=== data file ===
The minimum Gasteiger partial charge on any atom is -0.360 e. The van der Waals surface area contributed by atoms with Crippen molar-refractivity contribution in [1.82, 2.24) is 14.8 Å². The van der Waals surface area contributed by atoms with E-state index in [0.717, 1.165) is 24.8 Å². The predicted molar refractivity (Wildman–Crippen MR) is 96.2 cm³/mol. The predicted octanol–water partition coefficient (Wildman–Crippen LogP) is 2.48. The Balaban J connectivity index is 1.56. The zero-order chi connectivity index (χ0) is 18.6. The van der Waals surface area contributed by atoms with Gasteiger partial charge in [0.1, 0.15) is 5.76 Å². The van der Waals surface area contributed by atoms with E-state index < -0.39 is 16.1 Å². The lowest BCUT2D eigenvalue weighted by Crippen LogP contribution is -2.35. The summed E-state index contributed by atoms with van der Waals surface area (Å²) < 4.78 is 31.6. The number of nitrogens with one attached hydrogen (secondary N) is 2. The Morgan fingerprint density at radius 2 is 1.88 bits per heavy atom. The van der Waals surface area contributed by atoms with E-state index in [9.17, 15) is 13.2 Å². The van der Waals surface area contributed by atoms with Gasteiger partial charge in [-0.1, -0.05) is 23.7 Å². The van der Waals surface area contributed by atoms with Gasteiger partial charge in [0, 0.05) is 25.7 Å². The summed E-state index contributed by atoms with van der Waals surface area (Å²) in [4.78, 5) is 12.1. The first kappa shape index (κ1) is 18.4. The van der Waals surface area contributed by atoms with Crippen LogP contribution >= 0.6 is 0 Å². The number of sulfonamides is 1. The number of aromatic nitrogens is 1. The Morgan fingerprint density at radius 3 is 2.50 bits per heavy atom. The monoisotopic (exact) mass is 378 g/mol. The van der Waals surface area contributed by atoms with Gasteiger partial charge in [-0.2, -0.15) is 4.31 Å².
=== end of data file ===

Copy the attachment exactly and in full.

The minimum Gasteiger partial charge on any atom is -0.360 e. The van der Waals surface area contributed by atoms with Crippen molar-refractivity contribution in [1.82, 2.24) is 14.8 Å². The van der Waals surface area contributed by atoms with E-state index in [0.717, 1.165) is 24.8 Å². The predicted molar refractivity (Wildman–Crippen MR) is 96.2 cm³/mol. The predicted octanol–water partition coefficient (Wildman–Crippen LogP) is 2.48. The Balaban J connectivity index is 1.56. The zero-order chi connectivity index (χ0) is 18.6. The van der Waals surface area contributed by atoms with Gasteiger partial charge in [0.1, 0.15) is 5.76 Å². The van der Waals surface area contributed by atoms with E-state index < -0.39 is 16.1 Å². The lowest BCUT2D eigenvalue weighted by Crippen LogP contribution is -2.35. The summed E-state index contributed by atoms with van der Waals surface area (Å²) < 4.78 is 31.6. The number of nitrogens with one attached hydrogen (secondary N) is 2. The Morgan fingerprint density at radius 2 is 1.88 bits per heavy atom. The van der Waals surface area contributed by atoms with E-state index in [9.17, 15) is 13.2 Å². The van der Waals surface area contributed by atoms with Gasteiger partial charge in [-0.1, -0.05) is 23.7 Å². The van der Waals surface area contributed by atoms with Gasteiger partial charge in [0, 0.05) is 25.7 Å². The summed E-state index contributed by atoms with van der Waals surface area (Å²) in [4.78, 5) is 12.1. The first kappa shape index (κ1) is 18.4. The van der Waals surface area contributed by atoms with Crippen LogP contribution >= 0.6 is 0 Å². The number of sulfonamides is 1. The number of aromatic nitrogens is 1. The Morgan fingerprint density at radius 3 is 2.50 bits per heavy atom. The monoisotopic (exact) mass is 378 g/mol. The van der Waals surface area contributed by atoms with Gasteiger partial charge in [-0.2, -0.15) is 4.31 Å².